When women propose
"Not a single man wanted the woman to propose and not a single male or female student said that they'd “definitely” want a woman to propose."
My marriage proposal to my wife Kasey went something like this:
Kasey: ‘I just told Stephen that we want to have a baby and he asked when we were getting married.’
Kasey: ‘I told him that marriage was an antiquated institution that is set up to fail and that we hadn’t even discussed marriage.’
Kasey: ‘You don’t want to get married do you?’
Me: ‘Well actually, yes, I would love to marry you.’
Kasey: ‘What? Huh?’
No skywriting, no poetry, no bruised knee on the grungy tiled floor of the Vietnamese restaurant in my marriage proposal. In fact, as far as proposals go, it wasn’t. It was more a mutual, candid conversation between two adults agreeing to marry one another.
I’m not likely to be a nominee for most romantic guy of the year, but nonetheless it's amazing to discover how wedded (no pun intended) people still are to the traditional marriage proposal — the one where the man asks the woman.
A recent survey of 277 heterosexual undergraduate students at the University of California, Santa Cruz to be published in the Journal of Adolescent Research, for example, found that two-thirds of respondents — both male and female — '“definitely” want the man to propose marriage in their relationship.'
Not a single man wanted the woman to propose and not a single male or female student said that they'd “definitely” want a woman to propose. Not one.
The nearest the students came to equality when it comes to marriage proposals was a tiny confetti-sized 2.8 per cent of women who said that they'd 'kind of' want to propose.
I'm not one to trash traditions for the sake of it. There is, after all, a reason why traditions persist, especially around social rites of passage, where individuals negotiate a transition from one state — singledom to engagement and marriage, for example — to another. Pretty well every society has rules, rituals and prescribed roles around dating and mating behaviours and it would be churlish to say all of them are hooey.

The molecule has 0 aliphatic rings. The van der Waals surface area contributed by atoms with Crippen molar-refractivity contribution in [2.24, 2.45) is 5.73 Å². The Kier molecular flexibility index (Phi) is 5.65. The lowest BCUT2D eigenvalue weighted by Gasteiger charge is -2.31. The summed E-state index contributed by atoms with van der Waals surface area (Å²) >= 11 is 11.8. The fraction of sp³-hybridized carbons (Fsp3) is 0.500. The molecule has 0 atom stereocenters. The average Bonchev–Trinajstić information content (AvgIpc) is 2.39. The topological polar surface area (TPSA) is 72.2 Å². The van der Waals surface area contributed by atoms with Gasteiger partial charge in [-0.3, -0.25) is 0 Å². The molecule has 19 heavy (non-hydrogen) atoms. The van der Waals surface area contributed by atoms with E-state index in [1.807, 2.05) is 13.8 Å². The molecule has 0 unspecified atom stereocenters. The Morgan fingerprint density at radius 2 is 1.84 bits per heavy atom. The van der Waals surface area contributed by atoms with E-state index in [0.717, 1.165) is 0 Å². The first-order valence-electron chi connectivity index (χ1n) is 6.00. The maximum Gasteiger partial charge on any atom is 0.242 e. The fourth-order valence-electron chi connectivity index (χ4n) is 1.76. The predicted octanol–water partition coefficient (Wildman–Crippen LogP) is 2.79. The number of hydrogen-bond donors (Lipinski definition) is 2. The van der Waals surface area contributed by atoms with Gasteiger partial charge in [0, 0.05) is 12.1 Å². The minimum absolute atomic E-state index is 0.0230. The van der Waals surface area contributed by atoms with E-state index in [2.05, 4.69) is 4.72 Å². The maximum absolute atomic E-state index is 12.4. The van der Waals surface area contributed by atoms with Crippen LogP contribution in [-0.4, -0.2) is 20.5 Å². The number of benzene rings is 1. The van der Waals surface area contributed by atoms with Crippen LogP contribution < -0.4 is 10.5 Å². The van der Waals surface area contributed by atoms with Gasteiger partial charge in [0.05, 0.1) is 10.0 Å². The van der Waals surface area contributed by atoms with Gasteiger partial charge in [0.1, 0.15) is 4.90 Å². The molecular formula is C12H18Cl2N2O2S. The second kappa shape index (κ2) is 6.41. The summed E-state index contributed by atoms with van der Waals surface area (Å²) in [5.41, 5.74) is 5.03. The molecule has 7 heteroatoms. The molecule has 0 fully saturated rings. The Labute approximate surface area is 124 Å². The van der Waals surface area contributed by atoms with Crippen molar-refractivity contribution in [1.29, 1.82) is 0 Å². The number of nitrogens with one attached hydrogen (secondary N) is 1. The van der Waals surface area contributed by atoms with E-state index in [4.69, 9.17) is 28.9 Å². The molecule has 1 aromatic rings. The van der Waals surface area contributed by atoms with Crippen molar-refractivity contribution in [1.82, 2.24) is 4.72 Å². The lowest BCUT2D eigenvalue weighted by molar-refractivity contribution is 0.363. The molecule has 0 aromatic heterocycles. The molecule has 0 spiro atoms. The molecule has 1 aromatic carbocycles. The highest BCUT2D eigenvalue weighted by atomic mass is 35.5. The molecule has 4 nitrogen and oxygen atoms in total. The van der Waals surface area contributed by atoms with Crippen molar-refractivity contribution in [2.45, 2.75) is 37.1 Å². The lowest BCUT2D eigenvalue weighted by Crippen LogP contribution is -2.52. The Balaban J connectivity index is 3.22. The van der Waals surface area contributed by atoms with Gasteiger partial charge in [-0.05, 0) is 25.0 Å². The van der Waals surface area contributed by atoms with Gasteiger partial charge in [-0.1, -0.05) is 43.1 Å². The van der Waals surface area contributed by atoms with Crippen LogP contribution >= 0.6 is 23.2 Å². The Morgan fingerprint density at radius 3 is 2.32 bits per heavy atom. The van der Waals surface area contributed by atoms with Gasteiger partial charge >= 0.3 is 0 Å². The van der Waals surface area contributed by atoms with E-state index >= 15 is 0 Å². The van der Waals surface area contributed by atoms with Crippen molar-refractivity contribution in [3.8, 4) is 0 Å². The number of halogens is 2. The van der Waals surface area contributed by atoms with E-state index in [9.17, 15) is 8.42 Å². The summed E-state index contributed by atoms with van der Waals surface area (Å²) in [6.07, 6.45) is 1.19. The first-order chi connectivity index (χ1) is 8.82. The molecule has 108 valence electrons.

But at the same time, those rules, rituals and roles frequently come loaded with more baggage than an Airbus A380 bound for a honeymoon destination. This particular baggage comes labeled with tags like ‘Men are Agents and Women are Passive’. Or, more romantically, but just as constricting, ‘Princesses must wait silently and compliantly for their prince to come along and rescue them’.
And if you think that’s reading too much into what might seem to be an otherwise harmless tradition, consider that one man said that he’d ‘feel emasculated’ if he wasn’t the one popping the question.
If a bloke feels emasculated by a woman saying she wants to spend the rest of her life with him, then imagine how he’s going to feel if she wants to be the primary breadwinner or if she asks him to take responsibility for looking after the kids or even if she insists he picks up his dirty socks?
Women taking the initiative to pop the question may in fact be a really good way to test just how equal the marriage is going to be. If a man turns down a marriage proposal from a woman simply because she initiated the conversation, then she probably just dodged a bullet.
But it’s worth noting that most women are not only willing to concede the power of engagement to the man, they insist on it. One woman, for example, said that it would be ‘very awkward’ if she proposed.
I obviously can’t speak for all men, but I would have been thrilled and flattered if my wife had proposed to me. (Come to think of it, on the rare occasions women have asked me out on dates, the last thing I felt was emasculated.)
And given that most of us aspire to a society where women don’t have to concede power and men don’t have to insist on such concession, then isn’t it time to rewrite the rules of engagement?
Christopher Scanlon teaches journalism at La Trobe University and is a co-founder of www.upstart.net.au, the site for emerging journalists